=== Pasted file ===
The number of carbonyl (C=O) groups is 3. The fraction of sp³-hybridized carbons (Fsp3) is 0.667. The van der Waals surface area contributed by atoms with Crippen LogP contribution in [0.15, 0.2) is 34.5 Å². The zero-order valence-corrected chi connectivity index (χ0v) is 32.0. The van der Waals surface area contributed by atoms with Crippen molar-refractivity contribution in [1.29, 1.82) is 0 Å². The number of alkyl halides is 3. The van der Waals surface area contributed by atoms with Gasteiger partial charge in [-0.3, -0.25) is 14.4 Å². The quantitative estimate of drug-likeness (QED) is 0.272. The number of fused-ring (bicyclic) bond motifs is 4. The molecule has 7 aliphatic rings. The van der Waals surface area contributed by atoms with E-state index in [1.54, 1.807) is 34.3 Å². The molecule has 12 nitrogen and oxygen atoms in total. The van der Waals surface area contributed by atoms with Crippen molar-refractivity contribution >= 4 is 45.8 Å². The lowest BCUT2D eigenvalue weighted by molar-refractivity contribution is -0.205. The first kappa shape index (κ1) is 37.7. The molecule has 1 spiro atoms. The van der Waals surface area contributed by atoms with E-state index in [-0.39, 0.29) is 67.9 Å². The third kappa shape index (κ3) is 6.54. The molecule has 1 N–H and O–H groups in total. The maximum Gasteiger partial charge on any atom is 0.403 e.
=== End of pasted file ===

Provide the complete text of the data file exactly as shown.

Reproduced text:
The number of carbonyl (C=O) groups is 3. The fraction of sp³-hybridized carbons (Fsp3) is 0.667. The van der Waals surface area contributed by atoms with Crippen LogP contribution in [0.15, 0.2) is 34.5 Å². The zero-order valence-corrected chi connectivity index (χ0v) is 32.0. The van der Waals surface area contributed by atoms with Crippen molar-refractivity contribution in [1.29, 1.82) is 0 Å². The number of alkyl halides is 3. The van der Waals surface area contributed by atoms with Gasteiger partial charge in [-0.3, -0.25) is 14.4 Å². The quantitative estimate of drug-likeness (QED) is 0.272. The number of fused-ring (bicyclic) bond motifs is 4. The molecule has 7 aliphatic rings. The van der Waals surface area contributed by atoms with E-state index in [1.54, 1.807) is 34.3 Å². The molecule has 12 nitrogen and oxygen atoms in total. The van der Waals surface area contributed by atoms with Crippen molar-refractivity contribution >= 4 is 45.8 Å². The lowest BCUT2D eigenvalue weighted by molar-refractivity contribution is -0.205. The first kappa shape index (κ1) is 37.7. The molecule has 1 spiro atoms. The van der Waals surface area contributed by atoms with E-state index in [-0.39, 0.29) is 67.9 Å². The third kappa shape index (κ3) is 6.54. The molecule has 1 N–H and O–H groups in total. The maximum Gasteiger partial charge on any atom is 0.403 e.